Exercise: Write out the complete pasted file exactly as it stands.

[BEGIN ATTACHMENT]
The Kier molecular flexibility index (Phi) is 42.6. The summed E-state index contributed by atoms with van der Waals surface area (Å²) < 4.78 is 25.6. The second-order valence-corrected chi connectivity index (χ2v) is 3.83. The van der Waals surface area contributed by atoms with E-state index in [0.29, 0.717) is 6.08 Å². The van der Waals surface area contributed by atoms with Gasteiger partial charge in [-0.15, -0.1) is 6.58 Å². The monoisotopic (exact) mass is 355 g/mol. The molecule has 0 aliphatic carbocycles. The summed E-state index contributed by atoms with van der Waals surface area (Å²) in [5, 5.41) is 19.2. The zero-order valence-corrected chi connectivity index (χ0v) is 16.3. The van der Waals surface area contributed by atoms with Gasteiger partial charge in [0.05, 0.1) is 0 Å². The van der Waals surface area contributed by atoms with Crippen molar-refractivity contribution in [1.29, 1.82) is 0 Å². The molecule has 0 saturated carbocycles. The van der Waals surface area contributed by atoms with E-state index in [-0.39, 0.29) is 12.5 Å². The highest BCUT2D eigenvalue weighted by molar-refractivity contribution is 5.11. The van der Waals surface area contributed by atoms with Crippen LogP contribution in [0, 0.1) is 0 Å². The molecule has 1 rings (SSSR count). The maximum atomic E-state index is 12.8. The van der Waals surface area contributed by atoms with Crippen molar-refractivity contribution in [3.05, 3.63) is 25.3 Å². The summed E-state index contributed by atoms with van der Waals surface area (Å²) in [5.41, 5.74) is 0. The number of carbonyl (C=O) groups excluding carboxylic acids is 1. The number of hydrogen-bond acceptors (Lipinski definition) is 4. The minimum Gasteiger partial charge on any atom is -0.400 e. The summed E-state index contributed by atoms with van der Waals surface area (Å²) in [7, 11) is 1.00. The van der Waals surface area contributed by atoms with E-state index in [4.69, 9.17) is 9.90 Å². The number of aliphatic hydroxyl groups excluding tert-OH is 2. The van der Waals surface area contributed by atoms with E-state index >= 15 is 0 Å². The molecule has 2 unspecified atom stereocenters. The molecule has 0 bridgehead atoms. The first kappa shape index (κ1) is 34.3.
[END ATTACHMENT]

The Kier molecular flexibility index (Phi) is 42.6. The summed E-state index contributed by atoms with van der Waals surface area (Å²) < 4.78 is 25.6. The second-order valence-corrected chi connectivity index (χ2v) is 3.83. The van der Waals surface area contributed by atoms with E-state index in [0.29, 0.717) is 6.08 Å². The van der Waals surface area contributed by atoms with Gasteiger partial charge in [-0.15, -0.1) is 6.58 Å². The monoisotopic (exact) mass is 355 g/mol. The molecule has 0 aliphatic carbocycles. The summed E-state index contributed by atoms with van der Waals surface area (Å²) in [5, 5.41) is 19.2. The zero-order valence-corrected chi connectivity index (χ0v) is 16.3. The van der Waals surface area contributed by atoms with Gasteiger partial charge in [0.05, 0.1) is 0 Å². The van der Waals surface area contributed by atoms with Crippen molar-refractivity contribution in [1.29, 1.82) is 0 Å². The molecule has 0 saturated carbocycles. The van der Waals surface area contributed by atoms with E-state index in [-0.39, 0.29) is 12.5 Å². The highest BCUT2D eigenvalue weighted by molar-refractivity contribution is 5.11. The van der Waals surface area contributed by atoms with Crippen LogP contribution in [0, 0.1) is 0 Å². The molecule has 1 rings (SSSR count). The maximum atomic E-state index is 12.8. The van der Waals surface area contributed by atoms with Crippen molar-refractivity contribution in [3.05, 3.63) is 25.3 Å². The summed E-state index contributed by atoms with van der Waals surface area (Å²) in [5.41, 5.74) is 0. The number of carbonyl (C=O) groups excluding carboxylic acids is 1. The number of hydrogen-bond acceptors (Lipinski definition) is 4. The minimum Gasteiger partial charge on any atom is -0.400 e. The summed E-state index contributed by atoms with van der Waals surface area (Å²) in [7, 11) is 1.00. The van der Waals surface area contributed by atoms with E-state index in [4.69, 9.17) is 9.90 Å². The number of aliphatic hydroxyl groups excluding tert-OH is 2. The van der Waals surface area contributed by atoms with E-state index >= 15 is 0 Å². The molecule has 2 unspecified atom stereocenters. The molecule has 0 bridgehead atoms. The first kappa shape index (κ1) is 34.3.